Year End Summary
As we begin a new year, I would first like to look back at 2012 and the major events that shaped the investment world during the last 12 months. Four years after the credit crisis of 2008, we find ourselves still reducing debt loads and working out solutions to the various economic problems. De-leveraging is continuing and the economic policy makers are continuing to support this transition by keeping interest rates low and providing additional stimulus.
For the most part, market indicators have showed decent gains during 2012 with the job and housing numbers (the two most critical reports) both improving over the course of the year. Unemployment rates started at 8.3% in 2012 and closed out November at 7.7%. This continues the steady downward trend after reaching a height of 10% back in October 2009. New housing starts in October were up a whopping 42% from the year before! These continuously improving reports show a gradual market recovery that few can dispute.
The majority of the economic upswings that we’ve seen over the past few years have been driven by central bank interventions with stimulus. The US Fed announced the latest round, dubbed QE3, in the fall of last year. What really sets QE3 apart is that it is open-ended and has no expiry date. This latest round of stimulus will continue until the country’s employment rate improves considerably and the low interest rate policies are planned to stay in effect “at least as long” as unemployment remains above 6.5% and inflation is not more than 2.5%. Current projections for the first interest rate hike in the US are the second half of 2015. It’s hard to say for sure but it’s a good bet that here in Canada, we will see our first rate increase well before that.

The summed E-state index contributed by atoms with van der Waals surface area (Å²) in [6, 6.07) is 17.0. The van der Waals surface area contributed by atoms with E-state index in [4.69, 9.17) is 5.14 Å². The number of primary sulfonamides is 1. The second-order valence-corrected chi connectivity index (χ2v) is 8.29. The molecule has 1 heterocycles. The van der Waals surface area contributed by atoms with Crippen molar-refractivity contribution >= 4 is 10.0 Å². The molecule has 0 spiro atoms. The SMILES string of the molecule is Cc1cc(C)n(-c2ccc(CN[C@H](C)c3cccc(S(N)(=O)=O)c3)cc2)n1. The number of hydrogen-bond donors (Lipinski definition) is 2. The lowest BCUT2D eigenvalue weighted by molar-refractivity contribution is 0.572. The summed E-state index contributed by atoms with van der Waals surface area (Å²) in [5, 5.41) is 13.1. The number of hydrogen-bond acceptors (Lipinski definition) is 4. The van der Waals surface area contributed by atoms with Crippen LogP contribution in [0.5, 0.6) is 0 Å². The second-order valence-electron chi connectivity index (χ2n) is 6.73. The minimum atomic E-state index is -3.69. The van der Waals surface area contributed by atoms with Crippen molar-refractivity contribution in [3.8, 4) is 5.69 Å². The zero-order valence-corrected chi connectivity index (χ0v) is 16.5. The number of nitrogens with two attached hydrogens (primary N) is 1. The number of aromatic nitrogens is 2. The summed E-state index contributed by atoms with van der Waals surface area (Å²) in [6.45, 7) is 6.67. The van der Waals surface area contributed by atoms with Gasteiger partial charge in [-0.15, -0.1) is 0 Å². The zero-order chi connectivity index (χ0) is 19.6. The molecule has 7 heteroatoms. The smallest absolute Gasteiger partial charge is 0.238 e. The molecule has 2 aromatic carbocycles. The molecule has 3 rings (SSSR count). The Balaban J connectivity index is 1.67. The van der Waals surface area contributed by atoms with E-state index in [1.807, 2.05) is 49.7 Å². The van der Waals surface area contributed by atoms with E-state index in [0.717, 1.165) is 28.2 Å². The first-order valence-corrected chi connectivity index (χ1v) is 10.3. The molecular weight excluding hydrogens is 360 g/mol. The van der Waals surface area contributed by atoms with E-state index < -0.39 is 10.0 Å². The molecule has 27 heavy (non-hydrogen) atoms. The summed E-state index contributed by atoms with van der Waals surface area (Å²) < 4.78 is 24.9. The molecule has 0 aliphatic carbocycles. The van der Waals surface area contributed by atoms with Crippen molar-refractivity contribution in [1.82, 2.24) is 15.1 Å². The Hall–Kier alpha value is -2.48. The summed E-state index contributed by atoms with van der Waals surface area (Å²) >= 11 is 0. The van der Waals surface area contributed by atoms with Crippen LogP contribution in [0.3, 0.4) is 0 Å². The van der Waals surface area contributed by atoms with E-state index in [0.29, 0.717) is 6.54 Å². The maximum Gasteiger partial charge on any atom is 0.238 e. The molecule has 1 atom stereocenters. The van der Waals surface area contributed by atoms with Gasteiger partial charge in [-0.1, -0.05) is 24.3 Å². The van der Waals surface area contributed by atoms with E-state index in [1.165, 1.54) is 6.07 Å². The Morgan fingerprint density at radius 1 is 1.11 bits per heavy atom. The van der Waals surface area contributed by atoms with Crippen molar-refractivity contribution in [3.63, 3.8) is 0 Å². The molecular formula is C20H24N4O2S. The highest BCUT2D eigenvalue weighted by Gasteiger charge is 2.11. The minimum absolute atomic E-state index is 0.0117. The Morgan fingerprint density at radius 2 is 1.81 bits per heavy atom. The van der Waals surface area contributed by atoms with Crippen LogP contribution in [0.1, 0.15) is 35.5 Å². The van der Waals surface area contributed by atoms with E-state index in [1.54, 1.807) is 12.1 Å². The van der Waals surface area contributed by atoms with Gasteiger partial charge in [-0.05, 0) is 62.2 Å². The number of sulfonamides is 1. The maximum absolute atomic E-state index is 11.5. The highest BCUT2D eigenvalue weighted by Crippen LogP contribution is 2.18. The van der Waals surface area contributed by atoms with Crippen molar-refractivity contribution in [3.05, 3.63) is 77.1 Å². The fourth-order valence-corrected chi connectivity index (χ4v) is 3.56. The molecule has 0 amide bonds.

In line with my sad prediction from the recent article on the Fiscal Cliff, the US policymakers waited until the last moment to come to an agreement to avoid the fiscal cliff. In reality, since the vote wasn’t completed until January 1st, the US actually went over the cliff and then quickly climbed back up. The deal that was reached will reinstate and make permanent much of the Bush-era tax cuts for individuals earning up to $400K and married couples earning up to $450K. Top earners will see their marginal tax rates rise to 39.6% from 35% last year as well as increased taxation on capital gains and dividends. The biggest change is that a 2% social security payroll tax cut will disappear permanently which means a full 77% of US households will in fact pay higher taxes in 2013. To summarize, the fiscal cliff was largely avoided as expected and despite several group’s best efforts to drum up some fear, the event has no real impact on the overall markets.
As we enter 2013, the job and housing number continue to improve and the clarity of the future tax situation will allow corporations to create and implement their expansion plans. However, until the final outcome on the US budget is decided, many companies may hold off for a few months yet. The next circus known as the “debt ceiling debate” is just around the corner so you can expect some volatility to continue in the coming months. As always, a sound investment plan will continue to help navigate these very interesting times..
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